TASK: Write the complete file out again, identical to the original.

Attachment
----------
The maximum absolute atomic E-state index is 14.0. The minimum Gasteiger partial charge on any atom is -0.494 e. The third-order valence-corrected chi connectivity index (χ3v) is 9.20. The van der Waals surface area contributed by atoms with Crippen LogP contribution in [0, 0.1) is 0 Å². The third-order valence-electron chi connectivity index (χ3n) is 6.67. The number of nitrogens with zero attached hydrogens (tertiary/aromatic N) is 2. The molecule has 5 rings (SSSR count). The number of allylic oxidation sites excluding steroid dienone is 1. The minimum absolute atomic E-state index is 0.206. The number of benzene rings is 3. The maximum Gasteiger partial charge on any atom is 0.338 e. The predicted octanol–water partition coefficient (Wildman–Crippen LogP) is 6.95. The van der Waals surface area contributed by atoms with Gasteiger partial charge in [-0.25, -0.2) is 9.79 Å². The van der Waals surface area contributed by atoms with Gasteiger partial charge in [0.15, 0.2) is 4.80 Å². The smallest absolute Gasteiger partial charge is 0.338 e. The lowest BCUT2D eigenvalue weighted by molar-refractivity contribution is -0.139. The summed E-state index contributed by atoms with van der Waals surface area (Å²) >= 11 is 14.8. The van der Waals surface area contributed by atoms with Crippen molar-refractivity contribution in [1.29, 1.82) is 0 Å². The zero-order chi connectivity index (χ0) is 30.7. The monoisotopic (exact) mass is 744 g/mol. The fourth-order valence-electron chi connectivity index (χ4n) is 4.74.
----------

The maximum absolute atomic E-state index is 14.0. The minimum Gasteiger partial charge on any atom is -0.494 e. The third-order valence-corrected chi connectivity index (χ3v) is 9.20. The van der Waals surface area contributed by atoms with Crippen LogP contribution in [0, 0.1) is 0 Å². The third-order valence-electron chi connectivity index (χ3n) is 6.67. The number of nitrogens with zero attached hydrogens (tertiary/aromatic N) is 2. The molecule has 5 rings (SSSR count). The number of allylic oxidation sites excluding steroid dienone is 1. The minimum absolute atomic E-state index is 0.206. The number of benzene rings is 3. The maximum Gasteiger partial charge on any atom is 0.338 e. The predicted octanol–water partition coefficient (Wildman–Crippen LogP) is 6.95. The van der Waals surface area contributed by atoms with Gasteiger partial charge in [-0.25, -0.2) is 9.79 Å². The van der Waals surface area contributed by atoms with Gasteiger partial charge in [0.15, 0.2) is 4.80 Å². The smallest absolute Gasteiger partial charge is 0.338 e. The lowest BCUT2D eigenvalue weighted by molar-refractivity contribution is -0.139. The summed E-state index contributed by atoms with van der Waals surface area (Å²) >= 11 is 14.8. The van der Waals surface area contributed by atoms with Crippen molar-refractivity contribution in [1.29, 1.82) is 0 Å². The zero-order chi connectivity index (χ0) is 30.7. The monoisotopic (exact) mass is 744 g/mol. The fourth-order valence-electron chi connectivity index (χ4n) is 4.74.